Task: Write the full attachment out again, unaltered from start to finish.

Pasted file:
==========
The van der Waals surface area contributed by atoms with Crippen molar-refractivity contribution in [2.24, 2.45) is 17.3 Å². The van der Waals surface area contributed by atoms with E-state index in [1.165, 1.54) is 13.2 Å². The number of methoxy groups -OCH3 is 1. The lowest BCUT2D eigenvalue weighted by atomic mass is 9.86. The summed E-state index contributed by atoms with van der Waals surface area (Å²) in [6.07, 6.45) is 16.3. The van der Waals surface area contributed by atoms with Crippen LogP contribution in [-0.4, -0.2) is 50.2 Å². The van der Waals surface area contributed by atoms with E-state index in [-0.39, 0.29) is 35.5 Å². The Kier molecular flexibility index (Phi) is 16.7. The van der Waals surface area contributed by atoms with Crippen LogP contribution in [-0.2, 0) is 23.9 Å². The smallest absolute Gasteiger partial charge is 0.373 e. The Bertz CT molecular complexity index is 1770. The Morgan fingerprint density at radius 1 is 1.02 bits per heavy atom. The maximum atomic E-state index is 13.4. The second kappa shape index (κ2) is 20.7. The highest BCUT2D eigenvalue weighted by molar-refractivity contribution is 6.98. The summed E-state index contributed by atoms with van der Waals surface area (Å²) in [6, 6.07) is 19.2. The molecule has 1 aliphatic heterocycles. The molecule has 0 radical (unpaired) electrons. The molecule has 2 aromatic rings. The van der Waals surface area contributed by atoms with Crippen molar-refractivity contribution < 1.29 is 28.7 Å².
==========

The van der Waals surface area contributed by atoms with Crippen molar-refractivity contribution in [2.24, 2.45) is 17.3 Å². The van der Waals surface area contributed by atoms with E-state index in [1.165, 1.54) is 13.2 Å². The number of methoxy groups -OCH3 is 1. The lowest BCUT2D eigenvalue weighted by atomic mass is 9.86. The summed E-state index contributed by atoms with van der Waals surface area (Å²) in [6.07, 6.45) is 16.3. The van der Waals surface area contributed by atoms with Crippen LogP contribution in [-0.4, -0.2) is 50.2 Å². The van der Waals surface area contributed by atoms with E-state index in [-0.39, 0.29) is 35.5 Å². The Kier molecular flexibility index (Phi) is 16.7. The van der Waals surface area contributed by atoms with Crippen LogP contribution in [-0.2, 0) is 23.9 Å². The smallest absolute Gasteiger partial charge is 0.373 e. The Bertz CT molecular complexity index is 1770. The Morgan fingerprint density at radius 1 is 1.02 bits per heavy atom. The maximum atomic E-state index is 13.4. The second kappa shape index (κ2) is 20.7. The highest BCUT2D eigenvalue weighted by molar-refractivity contribution is 6.98. The summed E-state index contributed by atoms with van der Waals surface area (Å²) in [6, 6.07) is 19.2. The molecule has 1 aliphatic heterocycles. The molecule has 0 radical (unpaired) electrons. The molecule has 2 aromatic rings. The van der Waals surface area contributed by atoms with Crippen molar-refractivity contribution < 1.29 is 28.7 Å².